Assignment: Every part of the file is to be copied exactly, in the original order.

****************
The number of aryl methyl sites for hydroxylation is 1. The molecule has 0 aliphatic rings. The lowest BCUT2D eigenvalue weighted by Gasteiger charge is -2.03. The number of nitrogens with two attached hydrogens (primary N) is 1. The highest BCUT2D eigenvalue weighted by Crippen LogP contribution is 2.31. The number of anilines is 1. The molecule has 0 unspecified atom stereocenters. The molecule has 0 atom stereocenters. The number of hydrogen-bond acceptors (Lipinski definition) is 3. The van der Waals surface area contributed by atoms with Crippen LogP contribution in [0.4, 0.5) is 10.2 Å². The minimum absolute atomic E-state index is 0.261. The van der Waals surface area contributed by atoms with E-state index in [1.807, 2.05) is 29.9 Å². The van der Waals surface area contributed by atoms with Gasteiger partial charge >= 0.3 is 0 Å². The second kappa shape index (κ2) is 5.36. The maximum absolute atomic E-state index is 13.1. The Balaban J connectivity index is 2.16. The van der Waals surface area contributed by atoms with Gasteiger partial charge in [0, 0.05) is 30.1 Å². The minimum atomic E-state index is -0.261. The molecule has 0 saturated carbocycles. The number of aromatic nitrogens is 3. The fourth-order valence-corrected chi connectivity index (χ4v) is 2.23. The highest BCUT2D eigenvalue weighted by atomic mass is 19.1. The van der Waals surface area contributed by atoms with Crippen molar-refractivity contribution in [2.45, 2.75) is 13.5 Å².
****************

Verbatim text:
The number of aryl methyl sites for hydroxylation is 1. The molecule has 0 aliphatic rings. The lowest BCUT2D eigenvalue weighted by Gasteiger charge is -2.03. The number of nitrogens with two attached hydrogens (primary N) is 1. The highest BCUT2D eigenvalue weighted by Crippen LogP contribution is 2.31. The number of anilines is 1. The molecule has 0 unspecified atom stereocenters. The molecule has 0 atom stereocenters. The number of hydrogen-bond acceptors (Lipinski definition) is 3. The van der Waals surface area contributed by atoms with Crippen LogP contribution in [0.4, 0.5) is 10.2 Å². The minimum absolute atomic E-state index is 0.261. The van der Waals surface area contributed by atoms with E-state index in [1.807, 2.05) is 29.9 Å². The van der Waals surface area contributed by atoms with Gasteiger partial charge >= 0.3 is 0 Å². The second kappa shape index (κ2) is 5.36. The maximum absolute atomic E-state index is 13.1. The Balaban J connectivity index is 2.16. The van der Waals surface area contributed by atoms with Gasteiger partial charge in [0, 0.05) is 30.1 Å². The minimum atomic E-state index is -0.261. The molecule has 0 saturated carbocycles. The number of aromatic nitrogens is 3. The fourth-order valence-corrected chi connectivity index (χ4v) is 2.23. The highest BCUT2D eigenvalue weighted by atomic mass is 19.1. The van der Waals surface area contributed by atoms with Crippen molar-refractivity contribution in [2.45, 2.75) is 13.5 Å².